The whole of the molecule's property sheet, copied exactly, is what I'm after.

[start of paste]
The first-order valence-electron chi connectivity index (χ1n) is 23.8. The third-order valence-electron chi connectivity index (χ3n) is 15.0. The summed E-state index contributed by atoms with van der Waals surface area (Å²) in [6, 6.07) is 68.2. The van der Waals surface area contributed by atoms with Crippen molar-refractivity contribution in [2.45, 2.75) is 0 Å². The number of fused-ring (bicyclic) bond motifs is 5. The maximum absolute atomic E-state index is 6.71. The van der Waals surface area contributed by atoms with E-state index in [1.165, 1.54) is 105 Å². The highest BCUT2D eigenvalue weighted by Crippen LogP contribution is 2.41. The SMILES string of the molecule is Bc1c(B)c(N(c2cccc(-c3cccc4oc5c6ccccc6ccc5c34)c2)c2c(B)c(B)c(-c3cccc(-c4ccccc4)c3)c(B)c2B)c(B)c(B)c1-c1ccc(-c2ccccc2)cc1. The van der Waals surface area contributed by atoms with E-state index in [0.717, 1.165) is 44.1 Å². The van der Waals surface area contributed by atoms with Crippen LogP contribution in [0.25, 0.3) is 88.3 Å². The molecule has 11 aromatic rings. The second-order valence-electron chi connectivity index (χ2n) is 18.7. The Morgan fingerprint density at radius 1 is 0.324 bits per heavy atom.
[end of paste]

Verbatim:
The first-order valence-electron chi connectivity index (χ1n) is 23.8. The third-order valence-electron chi connectivity index (χ3n) is 15.0. The summed E-state index contributed by atoms with van der Waals surface area (Å²) in [6, 6.07) is 68.2. The van der Waals surface area contributed by atoms with Crippen molar-refractivity contribution in [2.45, 2.75) is 0 Å². The number of fused-ring (bicyclic) bond motifs is 5. The maximum absolute atomic E-state index is 6.71. The van der Waals surface area contributed by atoms with E-state index in [1.165, 1.54) is 105 Å². The highest BCUT2D eigenvalue weighted by Crippen LogP contribution is 2.41. The SMILES string of the molecule is Bc1c(B)c(N(c2cccc(-c3cccc4oc5c6ccccc6ccc5c34)c2)c2c(B)c(B)c(-c3cccc(-c4ccccc4)c3)c(B)c2B)c(B)c(B)c1-c1ccc(-c2ccccc2)cc1. The van der Waals surface area contributed by atoms with E-state index in [0.717, 1.165) is 44.1 Å². The van der Waals surface area contributed by atoms with Crippen LogP contribution in [0.25, 0.3) is 88.3 Å². The molecule has 11 aromatic rings. The second-order valence-electron chi connectivity index (χ2n) is 18.7. The Morgan fingerprint density at radius 1 is 0.324 bits per heavy atom.